Jim Edsen, a forester with the Vermont Department of Forests, Parks & Recreation, conducts a woolly adelgid survey in southern Vermont. Photo by Barbara Shultz.
According to the Northeast Regional Climate Center at Cornell University, last winter was among the top five coldest on record in Ithaca, New York, when you consider the number of days the temperature dipped below zero. The cold did a number on our wood piles, but did it affect exotic insects like the hemlock woolly adelgid and the emerald ash borer? Unfortunately, the answer is probably no.
Insects prepare for winter by building up glycerol – basically an antifreeze – in their blood. The accumulation of glycerol is usually gradual in response to environmental triggers. Cold tolerance varies between insect species and according to the season. Typically, insects are the least cold tolerant in summer, gaining tolerance through fall and early winter to a high point in January and February, and then gradually decreasing again in spring.
Many have hoped that the spread of exotic invasive insects would be limited by cold winters in northern New England and New York. Last winter’s very cold temperatures, in particular, fueled speculation that hemlock woolly adelgid (HWA) might be set back. (The adelgid remains in place for life once it settles on a twig and begins feeding, and so it can’t avoid the cold.) A recent laboratory study demonstrated that HWAs in the Berkshire Mountains in Massachusetts suffered 97 percent mortality at 22 degrees below zero and none survived 31 degrees below zero.
The problem is that natural conditions rarely mimic lab conditions. As everyone knows, there are cold spots and warm spots on the landscape. And even when the temperatures do get cold enough to kill a large number of individuals, the remaining HWAs – which are all female and reproduce asexually – can ramp up reproduction and quickly rebound. Population dynamics are a pretty nuanced thing, and while it might seem that 97 percent mortality would be hard to overcome, the reduced density means less competition. The food quality of the hemlock twigs will stay better for a longer time, giving the surviving HWAs a fertile field in which to flourish.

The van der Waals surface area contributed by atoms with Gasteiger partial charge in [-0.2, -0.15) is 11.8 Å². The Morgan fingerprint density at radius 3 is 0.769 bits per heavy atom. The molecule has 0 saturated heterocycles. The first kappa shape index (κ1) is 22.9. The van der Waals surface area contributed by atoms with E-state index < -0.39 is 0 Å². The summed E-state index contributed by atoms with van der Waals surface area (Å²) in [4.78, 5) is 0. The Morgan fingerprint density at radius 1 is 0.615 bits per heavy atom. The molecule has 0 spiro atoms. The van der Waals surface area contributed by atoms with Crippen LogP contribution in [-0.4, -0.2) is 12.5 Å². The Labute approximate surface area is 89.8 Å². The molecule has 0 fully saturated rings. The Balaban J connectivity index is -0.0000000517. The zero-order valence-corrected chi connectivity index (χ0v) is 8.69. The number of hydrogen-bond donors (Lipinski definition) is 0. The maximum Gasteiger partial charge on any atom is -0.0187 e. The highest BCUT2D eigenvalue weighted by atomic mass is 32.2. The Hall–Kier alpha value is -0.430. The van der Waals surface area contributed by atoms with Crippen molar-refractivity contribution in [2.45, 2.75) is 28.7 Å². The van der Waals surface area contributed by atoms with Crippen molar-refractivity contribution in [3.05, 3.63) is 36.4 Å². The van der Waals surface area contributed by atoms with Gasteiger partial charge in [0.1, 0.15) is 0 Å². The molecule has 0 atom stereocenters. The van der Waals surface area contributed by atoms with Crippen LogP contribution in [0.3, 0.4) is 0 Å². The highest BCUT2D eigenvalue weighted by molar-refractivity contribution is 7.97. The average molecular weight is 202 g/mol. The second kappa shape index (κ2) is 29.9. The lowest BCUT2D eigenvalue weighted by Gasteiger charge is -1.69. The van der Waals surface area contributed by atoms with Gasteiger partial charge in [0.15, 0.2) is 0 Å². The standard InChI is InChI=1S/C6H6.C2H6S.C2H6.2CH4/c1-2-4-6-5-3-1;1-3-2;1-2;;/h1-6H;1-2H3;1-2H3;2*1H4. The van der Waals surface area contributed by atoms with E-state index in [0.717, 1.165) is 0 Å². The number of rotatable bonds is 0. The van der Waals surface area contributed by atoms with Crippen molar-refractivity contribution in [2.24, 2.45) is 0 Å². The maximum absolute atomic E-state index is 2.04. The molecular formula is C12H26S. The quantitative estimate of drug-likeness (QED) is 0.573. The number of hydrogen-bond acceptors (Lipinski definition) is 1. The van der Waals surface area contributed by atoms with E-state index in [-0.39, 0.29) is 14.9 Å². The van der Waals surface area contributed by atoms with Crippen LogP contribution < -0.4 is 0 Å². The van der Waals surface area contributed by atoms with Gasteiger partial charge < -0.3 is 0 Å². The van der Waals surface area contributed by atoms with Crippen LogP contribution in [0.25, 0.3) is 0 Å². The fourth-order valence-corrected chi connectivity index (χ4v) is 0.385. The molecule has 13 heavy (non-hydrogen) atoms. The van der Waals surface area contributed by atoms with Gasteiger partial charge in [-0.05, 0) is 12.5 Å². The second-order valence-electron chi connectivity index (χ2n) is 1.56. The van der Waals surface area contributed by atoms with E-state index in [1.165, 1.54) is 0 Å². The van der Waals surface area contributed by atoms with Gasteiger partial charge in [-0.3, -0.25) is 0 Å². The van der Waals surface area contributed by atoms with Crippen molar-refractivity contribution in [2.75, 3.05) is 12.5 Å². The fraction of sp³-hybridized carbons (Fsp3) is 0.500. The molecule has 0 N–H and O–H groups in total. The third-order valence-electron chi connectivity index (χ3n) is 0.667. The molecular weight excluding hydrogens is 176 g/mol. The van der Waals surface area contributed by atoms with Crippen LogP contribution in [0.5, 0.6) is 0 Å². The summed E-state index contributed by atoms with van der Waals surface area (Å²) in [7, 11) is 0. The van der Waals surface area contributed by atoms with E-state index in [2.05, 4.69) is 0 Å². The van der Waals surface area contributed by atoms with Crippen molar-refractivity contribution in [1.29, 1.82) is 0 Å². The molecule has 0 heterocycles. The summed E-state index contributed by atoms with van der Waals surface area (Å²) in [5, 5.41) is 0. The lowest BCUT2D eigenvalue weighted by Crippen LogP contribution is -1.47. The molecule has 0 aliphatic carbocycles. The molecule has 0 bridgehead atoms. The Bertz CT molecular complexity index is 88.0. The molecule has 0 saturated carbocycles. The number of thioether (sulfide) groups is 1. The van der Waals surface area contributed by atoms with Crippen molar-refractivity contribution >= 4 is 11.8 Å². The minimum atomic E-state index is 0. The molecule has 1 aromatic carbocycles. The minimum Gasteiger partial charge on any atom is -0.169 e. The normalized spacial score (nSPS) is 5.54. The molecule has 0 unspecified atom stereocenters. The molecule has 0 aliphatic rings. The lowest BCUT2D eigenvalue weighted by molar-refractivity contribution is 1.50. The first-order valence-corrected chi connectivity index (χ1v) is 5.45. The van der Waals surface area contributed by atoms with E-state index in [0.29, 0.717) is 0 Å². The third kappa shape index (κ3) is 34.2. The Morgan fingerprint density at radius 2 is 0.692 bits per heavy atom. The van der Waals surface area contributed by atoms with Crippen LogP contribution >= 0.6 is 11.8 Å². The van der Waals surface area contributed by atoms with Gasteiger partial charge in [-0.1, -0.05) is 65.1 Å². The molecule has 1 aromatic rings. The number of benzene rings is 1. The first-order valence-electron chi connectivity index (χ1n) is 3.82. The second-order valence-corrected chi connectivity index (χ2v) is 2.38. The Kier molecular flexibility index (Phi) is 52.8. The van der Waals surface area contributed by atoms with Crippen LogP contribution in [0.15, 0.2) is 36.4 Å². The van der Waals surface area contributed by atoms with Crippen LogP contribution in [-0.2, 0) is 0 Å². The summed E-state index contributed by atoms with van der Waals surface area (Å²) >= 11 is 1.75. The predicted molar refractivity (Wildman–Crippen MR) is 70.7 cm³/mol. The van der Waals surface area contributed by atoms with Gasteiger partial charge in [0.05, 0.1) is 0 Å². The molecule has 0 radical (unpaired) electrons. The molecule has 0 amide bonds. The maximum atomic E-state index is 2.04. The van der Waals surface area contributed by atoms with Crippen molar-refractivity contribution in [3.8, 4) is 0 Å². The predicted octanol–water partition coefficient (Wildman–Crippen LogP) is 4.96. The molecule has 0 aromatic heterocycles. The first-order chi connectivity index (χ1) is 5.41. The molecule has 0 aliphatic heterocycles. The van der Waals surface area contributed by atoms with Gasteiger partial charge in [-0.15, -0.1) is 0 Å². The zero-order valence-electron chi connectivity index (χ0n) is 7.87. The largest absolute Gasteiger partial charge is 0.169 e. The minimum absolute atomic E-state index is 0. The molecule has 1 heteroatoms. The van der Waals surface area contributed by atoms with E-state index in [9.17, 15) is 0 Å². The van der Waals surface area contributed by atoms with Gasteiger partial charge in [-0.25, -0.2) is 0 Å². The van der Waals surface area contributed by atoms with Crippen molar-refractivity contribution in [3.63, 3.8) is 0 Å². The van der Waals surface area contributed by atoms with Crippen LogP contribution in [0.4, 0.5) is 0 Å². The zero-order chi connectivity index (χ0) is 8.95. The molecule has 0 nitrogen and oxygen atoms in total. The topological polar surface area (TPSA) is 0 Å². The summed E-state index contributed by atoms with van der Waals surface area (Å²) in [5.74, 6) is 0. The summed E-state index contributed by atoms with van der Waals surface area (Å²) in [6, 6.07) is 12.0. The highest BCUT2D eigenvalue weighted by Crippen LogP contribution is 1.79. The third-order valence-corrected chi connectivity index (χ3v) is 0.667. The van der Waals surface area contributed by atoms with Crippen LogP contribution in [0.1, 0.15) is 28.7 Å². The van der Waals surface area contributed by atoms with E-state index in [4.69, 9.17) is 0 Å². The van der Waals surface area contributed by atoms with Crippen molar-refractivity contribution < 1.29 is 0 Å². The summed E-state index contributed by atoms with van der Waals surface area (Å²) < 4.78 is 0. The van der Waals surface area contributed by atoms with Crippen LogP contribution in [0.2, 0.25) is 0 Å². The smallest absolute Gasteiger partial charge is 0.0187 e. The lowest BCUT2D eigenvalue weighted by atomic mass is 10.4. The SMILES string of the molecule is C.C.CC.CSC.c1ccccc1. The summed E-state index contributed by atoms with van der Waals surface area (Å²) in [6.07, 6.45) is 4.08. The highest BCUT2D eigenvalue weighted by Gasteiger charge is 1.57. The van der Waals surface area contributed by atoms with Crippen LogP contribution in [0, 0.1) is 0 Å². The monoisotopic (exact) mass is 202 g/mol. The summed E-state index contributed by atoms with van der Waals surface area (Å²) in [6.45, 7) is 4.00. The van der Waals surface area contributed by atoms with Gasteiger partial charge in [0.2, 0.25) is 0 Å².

Research indicates that cold tolerance is a genetically linked trait, so progeny of the survivors may also be cold tolerant. Last winter I worked with students in my lab at Cornell University to monitor two sites that have been harboring HWA for a few years: one in Cayuga Lake in central New York, the other in the northern Catskills. At a site near Cayuga Lake, the temperature never got below 8 degrees below zero, yet we found HWA mortality to be 92 percent. On the other hand, at a site in the northern Catskills, temperatures got to 24 degrees below zero and we found only 82 percent mortality. It may be that HWA populations in the northern Catskills have developed better cold tolerance than the adelgids near Cayuga Lake.
The Emerald Ash Borer (EAB) has an advantage over the HWA in that it spends the winter under an ash tree’s bark, which shelters it from winter extremes. The tree’s mass collects solar energy during the day, which moderates low temperatures at night. The few hours of extreme cold experienced in the early hours of a morning won’t be felt under the bark of a tree. So even though your thermometer might indicate an extreme temperature, EABs are not nearly that cold.
Research on the cold tolerance of the EAB has been conducted in Minnesota and Ontario. Lab research in Ontario indicated that the lethal temperature for the EAB was between 9.4 degrees below zero and 15.5 degrees below zero, whereas in Minnesota another lab study found 98 percent mortality at 30 degrees below zero. While 20-degree below zero temperatures were fairly common in many locations last winter, there were also warmer periods between these cold snaps that limited the amount of time a tree trunk actually spent at that temperature. There’s currently no evidence that EAB populations are developing cold resistance, but researchers in Minnesota evaluated mortality in logs placed outside in 33-degree below temperatures, and found that there were still a few survivors.
The take-home message is that cold temperatures are not a “silver bullet” for controlling our invasive forest pests. By enduring the bitter cold last winter we might have bought a year of relief with HWA, but due to their reproductive prowess, they will be back soon, perhaps even stronger than before. In New York, at least, EAB populations seem to hardly have been phased by last winter. We must prepare for the arrival of these insects in order to mitigate their impacts and make plans to preserve the genome of our threatened native ashes and hemlocks through seed collection and treatment of seed trees to keep them alive. We need to act quickly and wisely to conserve what we can of our native forests.